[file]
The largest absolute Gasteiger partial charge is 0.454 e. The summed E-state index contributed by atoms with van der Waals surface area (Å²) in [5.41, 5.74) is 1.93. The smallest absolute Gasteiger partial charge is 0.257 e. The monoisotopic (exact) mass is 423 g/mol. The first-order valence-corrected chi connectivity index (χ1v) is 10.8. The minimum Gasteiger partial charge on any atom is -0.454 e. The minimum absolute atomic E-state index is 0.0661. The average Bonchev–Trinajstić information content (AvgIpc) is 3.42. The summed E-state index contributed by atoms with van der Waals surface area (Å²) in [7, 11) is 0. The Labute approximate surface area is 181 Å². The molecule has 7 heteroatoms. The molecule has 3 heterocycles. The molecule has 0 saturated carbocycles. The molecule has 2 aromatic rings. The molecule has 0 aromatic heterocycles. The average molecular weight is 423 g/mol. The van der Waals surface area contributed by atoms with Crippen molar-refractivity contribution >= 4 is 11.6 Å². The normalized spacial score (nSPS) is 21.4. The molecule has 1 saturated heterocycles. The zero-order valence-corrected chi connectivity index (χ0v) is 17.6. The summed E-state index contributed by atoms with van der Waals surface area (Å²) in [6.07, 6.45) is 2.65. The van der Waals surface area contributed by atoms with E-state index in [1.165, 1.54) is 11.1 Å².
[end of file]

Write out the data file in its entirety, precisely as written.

The largest absolute Gasteiger partial charge is 0.454 e. The summed E-state index contributed by atoms with van der Waals surface area (Å²) in [5.41, 5.74) is 1.93. The smallest absolute Gasteiger partial charge is 0.257 e. The monoisotopic (exact) mass is 423 g/mol. The first-order valence-corrected chi connectivity index (χ1v) is 10.8. The minimum Gasteiger partial charge on any atom is -0.454 e. The minimum absolute atomic E-state index is 0.0661. The average Bonchev–Trinajstić information content (AvgIpc) is 3.42. The summed E-state index contributed by atoms with van der Waals surface area (Å²) in [7, 11) is 0. The Labute approximate surface area is 181 Å². The molecule has 7 heteroatoms. The molecule has 3 heterocycles. The molecule has 0 saturated carbocycles. The molecule has 2 aromatic rings. The molecule has 0 aromatic heterocycles. The average molecular weight is 423 g/mol. The van der Waals surface area contributed by atoms with Crippen molar-refractivity contribution >= 4 is 11.6 Å². The normalized spacial score (nSPS) is 21.4. The molecule has 1 saturated heterocycles. The zero-order valence-corrected chi connectivity index (χ0v) is 17.6. The summed E-state index contributed by atoms with van der Waals surface area (Å²) in [6.07, 6.45) is 2.65. The van der Waals surface area contributed by atoms with E-state index in [1.165, 1.54) is 11.1 Å².